Uploaded by Wesley Jackson


World History
Unit 1:
The Earliest Human Societies
Time and Geography
The Earliest Human Societies
• Hominid (human-like creature)
– 4.5 million years ago
The Earliest Human Societies
• Homo sapiens (thinking or skillful man)
– Originated in Africa
– Migrated 100,000 years ago to Middle East,
Europe, Asia, and Western Hemisphere
– 10,000-15,000 years ago, Homo sapiens
were on every continent except Antarctica
Male and female
Homo sapiens
sapiens in Thailand
Definition of Terms
History - record of human activity based on
Historiography - systematic study of history
Archaeology - study of past cultures and
Anthropology - study of humans as species
rather than studying specific activities
Definition of Terms
Archaeologists study human societies that
existed before recorded history
Paleoanthropologists study human
Paleoenvironmentalists study ancient
natural environments
Paleographers study old writing
The Evolving Past
• Paleoanthropology is advancing our
knowledge about the age, nature, and locales of
Skull of Australopithecus
The Evolving Past
Stone age tools
• Tool-making is a major indicator of human
– Tools date back at least 70,000 years ago
– Tools are also a form of art
The Evolving Past
social unit
• Paleolithic Age (Old Stone Age)
– Dates roughly from first tools to about 10,000 BCE
– The family was the basic social unit, organized into
groups of 40 people or fewer
Human Development
During the Paleolithic Age
• Neanderthal Man
– Flourished in many parts of Europe until 30,000 years ago
– Came to an end with last Ice Age
– Disappeared at same time that Homo sapiens appeared
How a Neanderthal
might have looked
Human Development
During the Paleolithic Age
• Humans - Changed Appearance
Became upright, walked more erect
Skull size and shape changed to encompass larger brain
Less hairy bodies, shorter arms
Eyesight improved, sense of smell deteriorated
Larynx shifted to allow for speech
Michelangelo's David is considered by
many the perfect human form
Human Development
During the Paleolithic Age
• Lived in semi-permanent shelters for longer periods of
• Mastered their environment
– Clothing
– Fire
– Tools
Humans mastered fire
The Neolithic Age
Agricultural Revolution - Effect on Society
• From gathering and hunting to livestock
breeding and herding, sowing, and harvesting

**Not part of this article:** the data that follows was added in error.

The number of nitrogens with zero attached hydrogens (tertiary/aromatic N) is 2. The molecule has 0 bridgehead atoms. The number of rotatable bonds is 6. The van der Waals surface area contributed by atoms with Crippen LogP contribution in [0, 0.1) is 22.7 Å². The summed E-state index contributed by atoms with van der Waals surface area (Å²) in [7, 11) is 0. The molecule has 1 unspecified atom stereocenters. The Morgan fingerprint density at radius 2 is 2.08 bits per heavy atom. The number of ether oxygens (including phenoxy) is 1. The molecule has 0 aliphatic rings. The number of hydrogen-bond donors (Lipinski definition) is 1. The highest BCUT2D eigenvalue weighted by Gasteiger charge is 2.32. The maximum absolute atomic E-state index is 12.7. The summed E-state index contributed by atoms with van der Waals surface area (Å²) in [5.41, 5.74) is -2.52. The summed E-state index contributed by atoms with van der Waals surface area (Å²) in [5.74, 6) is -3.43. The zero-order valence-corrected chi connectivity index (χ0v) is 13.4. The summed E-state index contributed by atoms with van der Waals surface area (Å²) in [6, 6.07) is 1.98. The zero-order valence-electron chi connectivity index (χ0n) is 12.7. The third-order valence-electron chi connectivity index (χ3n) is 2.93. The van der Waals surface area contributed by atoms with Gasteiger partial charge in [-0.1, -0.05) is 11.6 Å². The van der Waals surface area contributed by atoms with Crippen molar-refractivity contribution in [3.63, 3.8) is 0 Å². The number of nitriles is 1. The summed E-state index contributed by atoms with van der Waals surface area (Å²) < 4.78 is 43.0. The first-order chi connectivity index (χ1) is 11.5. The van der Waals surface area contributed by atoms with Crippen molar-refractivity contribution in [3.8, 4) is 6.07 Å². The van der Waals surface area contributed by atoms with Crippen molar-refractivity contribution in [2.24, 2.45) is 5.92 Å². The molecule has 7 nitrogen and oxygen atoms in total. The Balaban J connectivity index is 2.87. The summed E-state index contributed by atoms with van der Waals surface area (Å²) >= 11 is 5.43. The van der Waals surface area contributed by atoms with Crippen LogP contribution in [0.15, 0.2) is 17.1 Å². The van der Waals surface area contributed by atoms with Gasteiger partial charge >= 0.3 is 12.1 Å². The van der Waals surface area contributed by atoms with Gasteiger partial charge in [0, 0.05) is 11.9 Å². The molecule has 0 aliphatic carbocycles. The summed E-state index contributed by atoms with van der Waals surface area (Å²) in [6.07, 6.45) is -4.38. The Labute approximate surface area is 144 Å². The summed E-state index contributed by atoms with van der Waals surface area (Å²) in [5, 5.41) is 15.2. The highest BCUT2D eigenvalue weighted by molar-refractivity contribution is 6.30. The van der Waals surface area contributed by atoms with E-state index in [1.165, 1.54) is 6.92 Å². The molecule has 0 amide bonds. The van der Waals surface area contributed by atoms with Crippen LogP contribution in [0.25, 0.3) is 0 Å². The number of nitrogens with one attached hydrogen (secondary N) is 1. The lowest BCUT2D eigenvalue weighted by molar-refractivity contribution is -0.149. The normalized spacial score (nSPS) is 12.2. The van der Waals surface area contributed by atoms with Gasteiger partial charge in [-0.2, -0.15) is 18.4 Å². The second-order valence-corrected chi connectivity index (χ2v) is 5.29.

for food production
• Changes in lifestyle
Population expanded in permanent settlements
Property (land and livestock) privately owned
Laws, systematized regulation
Specialized labor
Greater roles for women – matriarchy and female
religious rituals
Agrarian and Irrigation Civilizations
Population growth: rural and urban (ruling elites)
Craft, trade, farming technologies developed
Characteristics of Agrarian Lifestyle
• Cities controlled rural life: laws, religion,
customs, traditions, taxes
• Religion: rituals, sacrifices to gods and spirits
• Time was cyclic – birth, death, renewal
• Social values – kinship and the clan, veneration
of elders/ancestors
A map showing the
earliest river
highlighted in color
River Valley Civilizations
• Tigres and Euphrates (Mesopotamia), Niger
(west Africa), Indus (India), Yellow and Yangtze
Rivers and Deserts
Benefit and Impact of Rivers
• provided crops and essential water
• transportation and communication
• trade and migration
• migration and conquest
The benefit and impact of
the rivers were great
Rivers and Deserts
Desert and Steppe Life
• Nomadic stockbreeders in search for
water and pasture
• Warfare: pastoralists and farmers
pursued water
Metal and Its Uses
• Soft copper – first metal
• Bronze Age
– Lead and tin formed bronze
• Harder, more resistant to weather
• Difficult to make, heavy, expensive
– First appeared in western Asia
– Lasted from 7000 to1500 BCE
– Ended with smelting of iron
Iron Age
Key metal in history
Cheaper, lasts longer
Iron - one of most common ores
Crucial breakthrough was to purify it
Equipment, tools, weapons, utensils
By 1200 BCE, knowledge of iron smelting
was known throughout Middle East and
Various stages of development in Neolithic
Age, especially around 3000 BCE
- urban life
- system of government and record keeping
- advanced weapons and metal tools
Discussion Questions
• Was it coincidence that Neanderthal Man
vanished at roughly the same time that Homo
sapiens appeared? Would the two groups have
had contact? If so, what do you think might
have happened?
• It has been suggested that agriculture has been
one of mankind’s most important inventions,
second only to our learning to use fire. Do you
agree or disagree? What other human
inventions are of this magnitude? What would
have happened to our species if we had not
invented agriculture? Was it inevitable?